Before May 1, Som Bahadur Thami’s only tryst with long-distance running had been the daily trek of one hour to reach a motorable road from his village in the Darjeeling hills and a competition three years ago.
Now, sponsors from across Darjeeling are running after the 27-year-old farmer from the nondescript and hostile village of Gurdung in Rimbick with requests to take part in events across the country.
The reason: Thami gave seasoned marathoners a run for their money and won one of the toughest races in the country — the 65km Buddha Trails that criss-crosses Bengal highest point Sandakphu, situated at an altitude of 11,929ft. The time he took — seven hours, 21 minutes and seven seconds — is a Buddha Trails record.
During the epic sprint, Thami did not even have the basic gear needed for such a physically sapping competition. Nor was he carrying hydration pouches like the others, stopping by roadside “water station”now and then to quench his thirst.
“I once ran a 30km marathon in my area, Rimbick, in 2019. Then, too, I had stood first. Apart from that Rimbick run, I had never run anywhere,” Thami, who earns a living by working in his agricultural field and collecting firewood and grass, told The Telegraph.
Thami has never ventured out of Darjeeling district, having spent most of his life in his native Gurdung village. “I studied till Class V. I had to walk for more than two hours daily to reach my school at Srikhola,” he recalled.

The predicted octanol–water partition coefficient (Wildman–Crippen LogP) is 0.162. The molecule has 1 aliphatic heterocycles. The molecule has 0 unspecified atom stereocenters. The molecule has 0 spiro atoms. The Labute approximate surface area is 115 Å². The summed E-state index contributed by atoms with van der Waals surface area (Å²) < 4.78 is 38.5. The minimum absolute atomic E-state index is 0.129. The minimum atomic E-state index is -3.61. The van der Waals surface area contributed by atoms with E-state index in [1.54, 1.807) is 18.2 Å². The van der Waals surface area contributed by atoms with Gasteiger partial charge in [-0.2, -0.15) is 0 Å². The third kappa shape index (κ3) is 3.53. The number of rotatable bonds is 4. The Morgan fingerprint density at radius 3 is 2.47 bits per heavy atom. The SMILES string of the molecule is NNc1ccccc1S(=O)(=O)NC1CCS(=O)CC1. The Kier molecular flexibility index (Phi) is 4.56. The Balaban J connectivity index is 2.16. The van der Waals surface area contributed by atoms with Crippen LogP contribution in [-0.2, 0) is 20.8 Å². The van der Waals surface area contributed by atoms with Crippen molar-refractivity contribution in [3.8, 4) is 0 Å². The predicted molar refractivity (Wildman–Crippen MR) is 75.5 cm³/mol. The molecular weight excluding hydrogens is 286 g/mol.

This year, Thami “just felt like” participating in the May Day run. Of the 121 runners who had enrolled, only 66 could complete the arduous run.
Most of the runners were well equipped for the marathon.
“Most of them had hydration pouches, running poles, trail running shoes, running gel, hydration tablets, salt pills and smart watches with GPS,” said Gatty Shrestha, a participant.
Thami just had a basic phone that he used to time his run. “After he won the race, we realised he was not even wearing proper running shoes, which is the basic requirement. He ran wearing a jumper,” said Vikram Rai, founder of the Vik-Run Foundation.
After the victory, the foundation gifted Thami a pair of running shoes and other items.
“I am now being sponsored to run in a 10km race in Gangtok and a 100km race in Himachal Pradesh,” said Thami.
He will be competing in the Solang Sky Ultra run in Himachal.
“These days I wake up at 3am and run till 6am, covering around 10-12km as part of my preparations for these runs. I am enjoying my practice sessions and want to run in more races,” said Thami, who has never been coached by anyone in his life.
Mira Rai, an international trail runner from Nepal who had joined the Maoist movement at the age of 14 but later became a champion runner at 26, has a congratulatory message for Thami.
“I heard about Som Bahadur Thami’s feat and I would like to congratulate him and also the people who are supporting him and providing him an opportunity to explore trail running,” said Mira in a video message.
Thami’s said he was “100 per cent sure that I would come second, and not first”.
“A day before the run, my father, however, told me I would win the race. Maybe I won because I ran simple (in simple clothing),” Thami said. Thami lives with his parents, wife and 11-month-old son.